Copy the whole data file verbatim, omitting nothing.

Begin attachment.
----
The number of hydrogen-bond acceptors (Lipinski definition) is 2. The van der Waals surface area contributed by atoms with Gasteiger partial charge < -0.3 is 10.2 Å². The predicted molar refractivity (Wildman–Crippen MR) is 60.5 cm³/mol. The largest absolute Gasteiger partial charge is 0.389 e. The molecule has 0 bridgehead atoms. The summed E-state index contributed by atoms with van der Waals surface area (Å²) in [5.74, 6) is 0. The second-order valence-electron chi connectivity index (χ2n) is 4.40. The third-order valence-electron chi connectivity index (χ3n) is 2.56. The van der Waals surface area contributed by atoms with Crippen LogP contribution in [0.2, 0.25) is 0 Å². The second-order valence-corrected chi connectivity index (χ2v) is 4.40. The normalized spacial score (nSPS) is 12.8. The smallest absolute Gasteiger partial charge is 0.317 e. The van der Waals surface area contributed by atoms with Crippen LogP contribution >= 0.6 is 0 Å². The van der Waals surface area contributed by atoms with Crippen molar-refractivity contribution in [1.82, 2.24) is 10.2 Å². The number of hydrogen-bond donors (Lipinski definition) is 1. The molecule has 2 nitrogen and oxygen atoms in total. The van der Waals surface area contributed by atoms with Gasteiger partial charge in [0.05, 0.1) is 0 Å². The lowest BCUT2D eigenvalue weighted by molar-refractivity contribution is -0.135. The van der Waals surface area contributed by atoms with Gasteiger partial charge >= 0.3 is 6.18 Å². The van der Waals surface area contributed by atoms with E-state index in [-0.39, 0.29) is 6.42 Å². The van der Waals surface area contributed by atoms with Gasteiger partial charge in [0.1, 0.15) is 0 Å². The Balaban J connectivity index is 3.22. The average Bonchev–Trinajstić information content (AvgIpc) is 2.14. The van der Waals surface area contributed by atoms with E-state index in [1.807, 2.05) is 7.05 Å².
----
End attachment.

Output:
The number of hydrogen-bond acceptors (Lipinski definition) is 2. The van der Waals surface area contributed by atoms with Gasteiger partial charge < -0.3 is 10.2 Å². The predicted molar refractivity (Wildman–Crippen MR) is 60.5 cm³/mol. The largest absolute Gasteiger partial charge is 0.389 e. The molecule has 0 bridgehead atoms. The summed E-state index contributed by atoms with van der Waals surface area (Å²) in [5.74, 6) is 0. The second-order valence-electron chi connectivity index (χ2n) is 4.40. The third-order valence-electron chi connectivity index (χ3n) is 2.56. The van der Waals surface area contributed by atoms with Crippen LogP contribution in [0.2, 0.25) is 0 Å². The second-order valence-corrected chi connectivity index (χ2v) is 4.40. The normalized spacial score (nSPS) is 12.8. The smallest absolute Gasteiger partial charge is 0.317 e. The van der Waals surface area contributed by atoms with Crippen LogP contribution >= 0.6 is 0 Å². The van der Waals surface area contributed by atoms with Crippen molar-refractivity contribution in [1.82, 2.24) is 10.2 Å². The number of hydrogen-bond donors (Lipinski definition) is 1. The molecule has 2 nitrogen and oxygen atoms in total. The van der Waals surface area contributed by atoms with Gasteiger partial charge in [0.05, 0.1) is 0 Å². The lowest BCUT2D eigenvalue weighted by molar-refractivity contribution is -0.135. The van der Waals surface area contributed by atoms with Gasteiger partial charge >= 0.3 is 6.18 Å². The van der Waals surface area contributed by atoms with E-state index in [-0.39, 0.29) is 6.42 Å². The van der Waals surface area contributed by atoms with Gasteiger partial charge in [0.1, 0.15) is 0 Å². The Balaban J connectivity index is 3.22. The average Bonchev–Trinajstić information content (AvgIpc) is 2.14. The van der Waals surface area contributed by atoms with E-state index in [1.807, 2.05) is 7.05 Å².